Ruckus

Ruckus

5.0 3
by Galactic
     
 

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On their fourth studio album proper -- Vintage Reserve was a best-of, and We Love 'Em Tonight was a live offering -- Galactic wholeheartedly move not so much away from their past as a bad-ass New Orleans jazz & roll concern, as they move toward another of its traditions: Voodoo funk. There is aSee more details below

Overview

On their fourth studio album proper -- Vintage Reserve was a best-of, and We Love 'Em Tonight was a live offering -- Galactic wholeheartedly move not so much away from their past as a bad-ass New Orleans jazz & roll concern, as they move toward another of its traditions: Voodoo funk. There is a twist though. Not merely content to grasp the Mardi Gras Indians or Dr. John esthetics, Galactic points firmly toward the technological present with their primordial groove machine music. Drummer Stanton Moore uses as many loops as he does organic drums, bass, bass, and more bass is the order of the day, and strange keyboard sounds come bubbling under like some lost Lee Perry session gone digital. Does that make this a techno or an electronica record? C'mon. Ruckus is a spooky ride to the other side of midnight. The party is either gonna break out or break up; it exists on the edge of that fine distinction, that moment in time when anything is possible. And possibility is what Ruckus is all about: simmering organ grooves encounter striated acoustic and electric guitars under a series of syncopated rhythms by Moore on "Bongo Joe." Jagged synth lines by Richard Vogel meet ragged-then-overdriven guitars from Jeffrey Raines on "The Moil," and monstrous tom tom loops collide with basslines and keyboard riffs before Raines comes in on the acoustic bottleneck to smooth out the off-kilter funk on "Kid Kenner." This is music as the deconstruction of a sonic palette, as the deconstruction, death, and rebirth of a band. And, like Medeski, Martin and Wood before them, Galactic is all the better for its brave new world direction. Ruckus is no less a roots album than Coolin' Off was. But perhaps it is more so because in order to use all this gear and create the kind of ass-burning grooves the band comes up with, there is only one place to go to find the source: rhythm itself (if you need further evidence check out "The Beast," and let it mess your head and backbone up). Highly recommended.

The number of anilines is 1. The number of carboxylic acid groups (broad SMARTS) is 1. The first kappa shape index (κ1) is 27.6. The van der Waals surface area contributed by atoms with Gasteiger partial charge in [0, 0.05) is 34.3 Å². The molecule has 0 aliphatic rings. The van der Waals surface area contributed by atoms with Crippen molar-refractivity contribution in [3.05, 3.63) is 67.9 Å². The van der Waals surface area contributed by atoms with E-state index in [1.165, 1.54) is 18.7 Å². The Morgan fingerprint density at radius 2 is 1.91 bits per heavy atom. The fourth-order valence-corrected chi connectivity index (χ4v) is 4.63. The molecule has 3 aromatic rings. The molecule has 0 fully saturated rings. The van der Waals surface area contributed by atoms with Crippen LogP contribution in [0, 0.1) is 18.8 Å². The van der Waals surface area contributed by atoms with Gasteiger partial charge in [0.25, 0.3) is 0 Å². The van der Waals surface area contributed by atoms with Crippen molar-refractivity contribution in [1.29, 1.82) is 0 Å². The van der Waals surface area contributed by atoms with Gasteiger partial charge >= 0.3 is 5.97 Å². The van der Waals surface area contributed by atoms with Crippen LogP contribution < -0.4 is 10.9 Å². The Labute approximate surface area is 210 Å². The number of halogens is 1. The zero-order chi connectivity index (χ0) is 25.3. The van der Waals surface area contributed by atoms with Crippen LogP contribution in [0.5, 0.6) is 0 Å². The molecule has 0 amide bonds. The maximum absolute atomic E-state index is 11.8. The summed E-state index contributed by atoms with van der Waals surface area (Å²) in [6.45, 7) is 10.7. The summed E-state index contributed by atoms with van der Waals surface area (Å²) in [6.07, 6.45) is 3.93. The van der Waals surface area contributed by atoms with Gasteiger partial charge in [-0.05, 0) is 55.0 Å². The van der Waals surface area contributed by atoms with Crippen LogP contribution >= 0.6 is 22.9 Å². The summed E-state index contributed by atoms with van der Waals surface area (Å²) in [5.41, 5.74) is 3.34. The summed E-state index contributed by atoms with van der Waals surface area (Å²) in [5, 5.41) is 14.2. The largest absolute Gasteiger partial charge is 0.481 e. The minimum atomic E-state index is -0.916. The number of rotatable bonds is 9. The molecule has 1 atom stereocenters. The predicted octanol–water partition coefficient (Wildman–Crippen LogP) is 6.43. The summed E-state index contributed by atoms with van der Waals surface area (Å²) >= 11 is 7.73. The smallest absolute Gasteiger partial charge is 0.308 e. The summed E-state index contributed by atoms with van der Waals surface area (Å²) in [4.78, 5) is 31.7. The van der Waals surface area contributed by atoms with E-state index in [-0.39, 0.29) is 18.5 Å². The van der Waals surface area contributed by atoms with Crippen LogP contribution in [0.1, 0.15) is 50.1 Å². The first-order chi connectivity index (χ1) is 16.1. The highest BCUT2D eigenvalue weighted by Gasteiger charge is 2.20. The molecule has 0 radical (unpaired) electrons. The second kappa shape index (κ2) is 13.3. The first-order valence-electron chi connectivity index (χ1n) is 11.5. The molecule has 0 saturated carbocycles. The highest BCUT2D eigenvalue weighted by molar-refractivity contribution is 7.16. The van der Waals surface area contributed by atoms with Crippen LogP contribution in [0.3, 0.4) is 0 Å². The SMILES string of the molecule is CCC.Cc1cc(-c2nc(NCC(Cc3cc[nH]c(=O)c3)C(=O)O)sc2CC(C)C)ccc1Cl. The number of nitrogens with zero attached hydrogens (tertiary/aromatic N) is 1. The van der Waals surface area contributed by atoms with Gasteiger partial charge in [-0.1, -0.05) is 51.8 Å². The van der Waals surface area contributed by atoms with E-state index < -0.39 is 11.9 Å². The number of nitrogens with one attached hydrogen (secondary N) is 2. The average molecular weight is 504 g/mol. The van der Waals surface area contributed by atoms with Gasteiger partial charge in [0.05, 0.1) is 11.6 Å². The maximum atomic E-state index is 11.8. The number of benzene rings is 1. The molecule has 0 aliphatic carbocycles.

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Editorial Reviews

Entertainment Weekly - Michael Endelman
44 minutes of elegantly constructed instrumentals and muscular, modern soul. (A-)

Product Details

Release Date:
10/29/2013
Label:
Imports
UPC:
5029575121229
catalogNumber:
1071320
Rank:
282045

Tracks

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Album Credits

Performance Credits

Galactic   Primary Artist
Stanton Moore   Drums,Loops,Group Member
Ben Ellman   Harmonica,Saxophone,Group Member
Glenn Hartman   Accordion
Robert Mercurio   Bass,Background Vocals,Group Member
Richard Vogel   Keyboards,Group Member
Theryl DeClouet   Vocals,Group Member
Teedy Boutte   Vocals
Jim Greer   Guitar,Keyboards

Technical Credits

Dave Wakeling   Composer
Ranking Roger   Composer
Mickey Billingham   Composer
Scott Harding   Engineer
Galactic   Composer
Ben Ellman   Programming
Brandon Arnovick   Composer
Ken Weinstein   Publicity

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